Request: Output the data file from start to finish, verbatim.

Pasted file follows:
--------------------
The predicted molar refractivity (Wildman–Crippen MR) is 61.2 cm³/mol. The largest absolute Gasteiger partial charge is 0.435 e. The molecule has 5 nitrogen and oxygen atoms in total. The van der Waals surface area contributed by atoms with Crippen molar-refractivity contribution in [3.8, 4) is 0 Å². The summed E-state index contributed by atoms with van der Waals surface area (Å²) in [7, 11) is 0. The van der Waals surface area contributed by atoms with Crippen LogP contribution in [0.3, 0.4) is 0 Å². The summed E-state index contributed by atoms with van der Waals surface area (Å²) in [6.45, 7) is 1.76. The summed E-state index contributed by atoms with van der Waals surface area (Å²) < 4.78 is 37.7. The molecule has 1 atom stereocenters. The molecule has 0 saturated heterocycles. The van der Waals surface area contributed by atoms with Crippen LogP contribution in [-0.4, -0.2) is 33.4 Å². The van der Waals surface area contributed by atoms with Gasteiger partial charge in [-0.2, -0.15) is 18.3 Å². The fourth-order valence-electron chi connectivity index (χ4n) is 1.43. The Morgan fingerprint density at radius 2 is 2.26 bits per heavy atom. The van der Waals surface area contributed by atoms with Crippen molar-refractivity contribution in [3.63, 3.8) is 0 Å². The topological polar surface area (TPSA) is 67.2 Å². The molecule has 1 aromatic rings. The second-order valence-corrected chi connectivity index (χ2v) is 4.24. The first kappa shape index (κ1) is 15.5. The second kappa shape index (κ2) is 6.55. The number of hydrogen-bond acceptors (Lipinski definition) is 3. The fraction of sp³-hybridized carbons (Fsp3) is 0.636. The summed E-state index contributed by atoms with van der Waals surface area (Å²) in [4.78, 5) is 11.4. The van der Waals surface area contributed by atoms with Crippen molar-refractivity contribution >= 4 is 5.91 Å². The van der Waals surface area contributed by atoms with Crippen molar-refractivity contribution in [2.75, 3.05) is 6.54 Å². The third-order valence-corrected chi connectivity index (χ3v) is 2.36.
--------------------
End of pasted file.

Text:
The predicted molar refractivity (Wildman–Crippen MR) is 61.2 cm³/mol. The largest absolute Gasteiger partial charge is 0.435 e. The molecule has 5 nitrogen and oxygen atoms in total. The van der Waals surface area contributed by atoms with Crippen molar-refractivity contribution in [3.8, 4) is 0 Å². The summed E-state index contributed by atoms with van der Waals surface area (Å²) in [7, 11) is 0. The van der Waals surface area contributed by atoms with Crippen LogP contribution in [0.3, 0.4) is 0 Å². The summed E-state index contributed by atoms with van der Waals surface area (Å²) in [6.45, 7) is 1.76. The summed E-state index contributed by atoms with van der Waals surface area (Å²) < 4.78 is 37.7. The molecule has 1 atom stereocenters. The molecule has 0 saturated heterocycles. The van der Waals surface area contributed by atoms with Crippen LogP contribution in [-0.4, -0.2) is 33.4 Å². The van der Waals surface area contributed by atoms with Gasteiger partial charge in [-0.2, -0.15) is 18.3 Å². The fourth-order valence-electron chi connectivity index (χ4n) is 1.43. The Morgan fingerprint density at radius 2 is 2.26 bits per heavy atom. The van der Waals surface area contributed by atoms with Crippen molar-refractivity contribution in [3.63, 3.8) is 0 Å². The topological polar surface area (TPSA) is 67.2 Å². The molecule has 1 aromatic rings. The second-order valence-corrected chi connectivity index (χ2v) is 4.24. The first kappa shape index (κ1) is 15.5. The second kappa shape index (κ2) is 6.55. The number of hydrogen-bond acceptors (Lipinski definition) is 3. The fraction of sp³-hybridized carbons (Fsp3) is 0.636. The summed E-state index contributed by atoms with van der Waals surface area (Å²) in [4.78, 5) is 11.4. The van der Waals surface area contributed by atoms with Crippen molar-refractivity contribution >= 4 is 5.91 Å². The van der Waals surface area contributed by atoms with Crippen molar-refractivity contribution in [2.75, 3.05) is 6.54 Å². The third-order valence-corrected chi connectivity index (χ3v) is 2.36.